So, when it comes to creating your space – well, anything in your life – with intention, one of the key ingredients to being able to have and create something that you really want is being able to let go of what isn’t right for you anymore. And letting go can be a super huge deal for people. Usually we have a harder time with some things than others, but what’s the deal with all this struggle and icky discomfort, really?
Have you ever noticed the difference between these two experiences:
1. You are letting something go and you are certain that it’s the right thing – it’s not right for you anymore, it’s time to clear it out – by the time you are physically saying goodbye you have mentally, emotionally (and energetically) let go already.
2. You know on an intellectual level that something’s not right for you anymore but for some mysterious reason you still can’t let it go – emotionally, physically, (energetically)? You have all these other emotions, like fear, longing to hang on, guilt, uncertainty, obligation… the list goes on, that make you want to hold on for dear life.
They are two wildly different experiences right? Which one feels better…
Letting go is definitely a process, because growing is a process. Making space for new things can be thrilling and exciting and also completely terrifying all at once. The nice thing about holding onto things is that we know exactly what we have, it might not be exactly what we want, or our dream come true, but it’s familiar… and safe. The fear that comes in is usually something like ‘what if I let this go and something better never actually comes?’ Here’s a secret – that is not your energy. Fear that paralyzes us and keeps us stuck is just an energetic kind of pollution in our space. Sometimes just being able to recognize this can help us get movement again… and help us let go.
Because humans are totally weird and put all kinds of emotional significance onto inanimate objects, we get to practice holding onto and letting go of things all the time. People can’t sell their house because they’ve lived there a long time and they don’t want to say goodbye to the memories. I had no idea that moving caused permanent memory loss. Or you have furniture in your house that is hideous – or nice but just really not your style – but was passed down from a relative and you just keep it… because of the emotional attachment to the person or because you are afraid if you let it go someone’s feelings would be hurt.
Another aspect of this that I realize I just inadvertently brought up is that part of the resistance we feel to letting things go can come from placing the emotional well-being of another person above our own. I’m not saying go out and hurt people’s feelings on purpose (or do go out and hurt people’s feelings on purpose, maybe that’s just how you roll), but I am saying that sometimes we make a lot of assumptions about how someone would feel if we got rid of something. But do we ever consider that if say, someone in your family gave you a piece of furniture that wasn’t right for you – they wouldn’t want you to just keep it? That they would be happy if you went out and found something that is perfect for you? I would be more hurt if I found out someone I loved was sacrificing part of themselves because they were afraid they were going to hurt my feelings. Also it would suck to think that every time they looked at that furniture they thought how much it wasn’t right for them but they felt like they couldn’t get rid of it because I gave it to them and they didn’t want to hurt my feelings – not an association I want anyone making! It sounds silly to use that example and think that I could be talking about a chair, but this stuff happens! And not being able to make room for the things we really want happens on small and large levels in our lives every day… often times we are not even consciously aware of it.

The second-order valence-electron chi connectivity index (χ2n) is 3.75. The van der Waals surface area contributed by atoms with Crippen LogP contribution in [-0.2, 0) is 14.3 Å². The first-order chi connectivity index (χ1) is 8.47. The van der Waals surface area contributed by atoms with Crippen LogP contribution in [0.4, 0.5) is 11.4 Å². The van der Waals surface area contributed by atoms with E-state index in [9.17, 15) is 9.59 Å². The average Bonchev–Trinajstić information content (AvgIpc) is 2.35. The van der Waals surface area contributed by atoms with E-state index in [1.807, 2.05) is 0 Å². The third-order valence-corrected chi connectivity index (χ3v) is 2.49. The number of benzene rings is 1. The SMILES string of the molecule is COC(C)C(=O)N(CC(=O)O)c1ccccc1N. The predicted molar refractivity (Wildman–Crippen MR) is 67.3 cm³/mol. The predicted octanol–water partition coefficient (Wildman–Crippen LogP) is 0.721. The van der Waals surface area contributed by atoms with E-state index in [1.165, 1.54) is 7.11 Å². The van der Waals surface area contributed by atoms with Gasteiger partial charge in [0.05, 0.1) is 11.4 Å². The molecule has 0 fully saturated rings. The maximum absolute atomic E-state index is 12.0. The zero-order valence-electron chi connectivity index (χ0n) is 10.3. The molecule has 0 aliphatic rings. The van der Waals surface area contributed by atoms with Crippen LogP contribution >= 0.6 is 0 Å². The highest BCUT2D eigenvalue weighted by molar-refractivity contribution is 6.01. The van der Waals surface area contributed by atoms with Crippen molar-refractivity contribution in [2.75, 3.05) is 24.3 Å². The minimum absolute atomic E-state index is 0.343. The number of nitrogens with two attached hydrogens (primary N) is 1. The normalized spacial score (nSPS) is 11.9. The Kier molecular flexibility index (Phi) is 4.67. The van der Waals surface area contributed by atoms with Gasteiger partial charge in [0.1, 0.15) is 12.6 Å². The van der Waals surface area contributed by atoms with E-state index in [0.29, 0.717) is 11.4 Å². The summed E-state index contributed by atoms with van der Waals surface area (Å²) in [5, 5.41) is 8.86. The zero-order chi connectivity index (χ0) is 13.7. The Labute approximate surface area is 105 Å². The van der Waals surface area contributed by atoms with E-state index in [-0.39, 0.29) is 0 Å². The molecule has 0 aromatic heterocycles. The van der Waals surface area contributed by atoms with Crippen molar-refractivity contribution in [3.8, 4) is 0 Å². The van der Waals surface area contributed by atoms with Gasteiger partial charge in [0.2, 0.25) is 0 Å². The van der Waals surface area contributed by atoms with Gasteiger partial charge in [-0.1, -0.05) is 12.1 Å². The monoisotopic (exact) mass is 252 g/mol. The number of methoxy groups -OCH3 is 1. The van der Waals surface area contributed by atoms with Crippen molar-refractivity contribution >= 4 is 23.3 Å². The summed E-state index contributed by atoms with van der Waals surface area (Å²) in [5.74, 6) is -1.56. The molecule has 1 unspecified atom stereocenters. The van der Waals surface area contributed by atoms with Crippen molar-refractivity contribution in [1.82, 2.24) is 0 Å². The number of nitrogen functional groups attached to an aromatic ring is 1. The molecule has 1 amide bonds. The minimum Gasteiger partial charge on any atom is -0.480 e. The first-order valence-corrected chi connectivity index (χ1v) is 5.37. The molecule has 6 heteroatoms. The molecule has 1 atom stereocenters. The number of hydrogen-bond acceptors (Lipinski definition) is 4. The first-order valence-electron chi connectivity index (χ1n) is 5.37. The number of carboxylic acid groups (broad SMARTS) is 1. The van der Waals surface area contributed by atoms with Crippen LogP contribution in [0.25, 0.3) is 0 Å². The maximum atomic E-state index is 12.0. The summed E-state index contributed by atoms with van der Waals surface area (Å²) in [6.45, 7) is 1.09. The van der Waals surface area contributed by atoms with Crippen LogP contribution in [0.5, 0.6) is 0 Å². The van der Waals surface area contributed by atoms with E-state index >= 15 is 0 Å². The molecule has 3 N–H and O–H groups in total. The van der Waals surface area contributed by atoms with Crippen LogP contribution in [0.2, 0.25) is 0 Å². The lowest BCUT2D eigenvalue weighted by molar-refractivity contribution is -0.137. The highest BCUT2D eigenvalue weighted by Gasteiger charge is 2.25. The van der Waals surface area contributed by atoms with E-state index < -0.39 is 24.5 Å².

Just look around your house right now, how much of what is surrounding you do you really – really – love? How much have you just kept because you think it’s just easier than the energy it would take to actually think about what would really be right for you right now, as opposed to ten years ago when you probably bought or inherited half the things you own?
I’m not saying letting go is easy… but isn’t it worth it to at least start thinking a little more consciously – is what I have in my life, and my space, what I really want and what is really right for me? And if it isn’t, what are you going to do about it?